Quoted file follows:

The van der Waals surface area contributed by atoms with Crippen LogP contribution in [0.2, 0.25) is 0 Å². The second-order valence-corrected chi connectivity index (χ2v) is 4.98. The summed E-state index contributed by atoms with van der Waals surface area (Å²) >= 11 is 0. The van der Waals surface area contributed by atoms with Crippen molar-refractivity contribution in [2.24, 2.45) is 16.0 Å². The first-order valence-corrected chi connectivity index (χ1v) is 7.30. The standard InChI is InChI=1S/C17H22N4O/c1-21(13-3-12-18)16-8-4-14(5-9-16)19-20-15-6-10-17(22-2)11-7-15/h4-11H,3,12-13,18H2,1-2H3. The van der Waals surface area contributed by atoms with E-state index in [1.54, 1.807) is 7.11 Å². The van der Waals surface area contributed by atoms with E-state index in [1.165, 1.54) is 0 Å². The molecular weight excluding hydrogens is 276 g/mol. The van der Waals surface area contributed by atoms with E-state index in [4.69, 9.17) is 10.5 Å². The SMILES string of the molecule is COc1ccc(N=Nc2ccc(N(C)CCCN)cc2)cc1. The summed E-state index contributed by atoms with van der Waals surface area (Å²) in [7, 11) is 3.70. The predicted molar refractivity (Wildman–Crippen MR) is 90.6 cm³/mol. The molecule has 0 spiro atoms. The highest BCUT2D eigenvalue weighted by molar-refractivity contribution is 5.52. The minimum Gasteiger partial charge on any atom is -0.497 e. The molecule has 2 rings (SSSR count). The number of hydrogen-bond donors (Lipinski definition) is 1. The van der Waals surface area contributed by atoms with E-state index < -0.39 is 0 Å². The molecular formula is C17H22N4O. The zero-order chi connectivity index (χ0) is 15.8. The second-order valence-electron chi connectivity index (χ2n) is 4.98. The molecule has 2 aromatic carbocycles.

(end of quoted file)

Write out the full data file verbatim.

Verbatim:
The van der Waals surface area contributed by atoms with Crippen LogP contribution in [0.2, 0.25) is 0 Å². The second-order valence-corrected chi connectivity index (χ2v) is 4.98. The summed E-state index contributed by atoms with van der Waals surface area (Å²) >= 11 is 0. The van der Waals surface area contributed by atoms with Crippen molar-refractivity contribution in [2.24, 2.45) is 16.0 Å². The first-order valence-corrected chi connectivity index (χ1v) is 7.30. The standard InChI is InChI=1S/C17H22N4O/c1-21(13-3-12-18)16-8-4-14(5-9-16)19-20-15-6-10-17(22-2)11-7-15/h4-11H,3,12-13,18H2,1-2H3. The van der Waals surface area contributed by atoms with E-state index in [1.54, 1.807) is 7.11 Å². The van der Waals surface area contributed by atoms with E-state index in [1.165, 1.54) is 0 Å². The molecular weight excluding hydrogens is 276 g/mol. The van der Waals surface area contributed by atoms with E-state index in [4.69, 9.17) is 10.5 Å². The SMILES string of the molecule is COc1ccc(N=Nc2ccc(N(C)CCCN)cc2)cc1. The summed E-state index contributed by atoms with van der Waals surface area (Å²) in [7, 11) is 3.70. The predicted molar refractivity (Wildman–Crippen MR) is 90.6 cm³/mol. The molecule has 0 spiro atoms. The highest BCUT2D eigenvalue weighted by molar-refractivity contribution is 5.52. The minimum Gasteiger partial charge on any atom is -0.497 e. The molecule has 2 rings (SSSR count). The number of hydrogen-bond donors (Lipinski definition) is 1. The van der Waals surface area contributed by atoms with E-state index < -0.39 is 0 Å². The molecular formula is C17H22N4O. The zero-order chi connectivity index (χ0) is 15.8. The second-order valence-electron chi connectivity index (χ2n) is 4.98. The molecule has 2 aromatic carbocycles.